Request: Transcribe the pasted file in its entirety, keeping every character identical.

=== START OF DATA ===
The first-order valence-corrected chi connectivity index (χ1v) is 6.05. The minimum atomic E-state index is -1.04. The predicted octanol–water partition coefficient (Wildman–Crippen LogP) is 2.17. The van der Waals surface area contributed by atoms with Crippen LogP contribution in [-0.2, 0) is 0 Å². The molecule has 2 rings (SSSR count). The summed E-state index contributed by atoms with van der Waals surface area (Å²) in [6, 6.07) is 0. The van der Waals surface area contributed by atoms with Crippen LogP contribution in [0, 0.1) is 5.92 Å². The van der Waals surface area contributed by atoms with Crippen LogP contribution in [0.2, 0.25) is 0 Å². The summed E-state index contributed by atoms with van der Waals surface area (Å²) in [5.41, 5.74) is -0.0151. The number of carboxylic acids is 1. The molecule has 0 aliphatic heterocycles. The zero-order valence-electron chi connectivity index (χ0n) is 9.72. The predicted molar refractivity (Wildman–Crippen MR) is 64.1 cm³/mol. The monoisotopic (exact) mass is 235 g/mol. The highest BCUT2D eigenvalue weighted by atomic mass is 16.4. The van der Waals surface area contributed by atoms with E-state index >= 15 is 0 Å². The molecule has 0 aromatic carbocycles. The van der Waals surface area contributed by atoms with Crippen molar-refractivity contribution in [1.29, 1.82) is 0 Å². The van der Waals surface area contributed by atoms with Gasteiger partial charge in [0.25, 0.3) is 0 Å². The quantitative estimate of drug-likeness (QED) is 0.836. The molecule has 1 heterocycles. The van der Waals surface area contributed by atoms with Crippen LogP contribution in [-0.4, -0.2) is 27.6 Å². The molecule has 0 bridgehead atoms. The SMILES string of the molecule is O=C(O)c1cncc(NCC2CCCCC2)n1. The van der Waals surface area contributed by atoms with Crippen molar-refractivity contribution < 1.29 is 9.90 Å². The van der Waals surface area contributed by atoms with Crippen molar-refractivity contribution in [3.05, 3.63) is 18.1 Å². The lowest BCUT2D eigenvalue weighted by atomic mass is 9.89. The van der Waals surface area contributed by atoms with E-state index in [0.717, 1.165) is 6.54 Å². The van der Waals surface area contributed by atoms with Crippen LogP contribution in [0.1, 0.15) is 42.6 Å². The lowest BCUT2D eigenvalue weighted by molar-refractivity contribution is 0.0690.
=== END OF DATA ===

The first-order valence-corrected chi connectivity index (χ1v) is 6.05. The minimum atomic E-state index is -1.04. The predicted octanol–water partition coefficient (Wildman–Crippen LogP) is 2.17. The van der Waals surface area contributed by atoms with Crippen LogP contribution in [-0.2, 0) is 0 Å². The molecule has 2 rings (SSSR count). The summed E-state index contributed by atoms with van der Waals surface area (Å²) in [6, 6.07) is 0. The van der Waals surface area contributed by atoms with Crippen LogP contribution in [0, 0.1) is 5.92 Å². The van der Waals surface area contributed by atoms with Crippen LogP contribution in [0.2, 0.25) is 0 Å². The summed E-state index contributed by atoms with van der Waals surface area (Å²) in [5.41, 5.74) is -0.0151. The number of carboxylic acids is 1. The molecule has 0 aliphatic heterocycles. The zero-order valence-electron chi connectivity index (χ0n) is 9.72. The predicted molar refractivity (Wildman–Crippen MR) is 64.1 cm³/mol. The monoisotopic (exact) mass is 235 g/mol. The highest BCUT2D eigenvalue weighted by atomic mass is 16.4. The van der Waals surface area contributed by atoms with E-state index >= 15 is 0 Å². The molecule has 0 aromatic carbocycles. The van der Waals surface area contributed by atoms with Crippen molar-refractivity contribution in [1.29, 1.82) is 0 Å². The van der Waals surface area contributed by atoms with Gasteiger partial charge in [0.25, 0.3) is 0 Å². The quantitative estimate of drug-likeness (QED) is 0.836. The molecule has 1 heterocycles. The van der Waals surface area contributed by atoms with Crippen LogP contribution in [-0.4, -0.2) is 27.6 Å². The molecule has 0 bridgehead atoms. The SMILES string of the molecule is O=C(O)c1cncc(NCC2CCCCC2)n1. The van der Waals surface area contributed by atoms with Crippen molar-refractivity contribution < 1.29 is 9.90 Å². The van der Waals surface area contributed by atoms with Crippen molar-refractivity contribution in [3.05, 3.63) is 18.1 Å². The lowest BCUT2D eigenvalue weighted by atomic mass is 9.89. The van der Waals surface area contributed by atoms with E-state index in [0.717, 1.165) is 6.54 Å². The van der Waals surface area contributed by atoms with Crippen LogP contribution in [0.1, 0.15) is 42.6 Å². The lowest BCUT2D eigenvalue weighted by molar-refractivity contribution is 0.0690.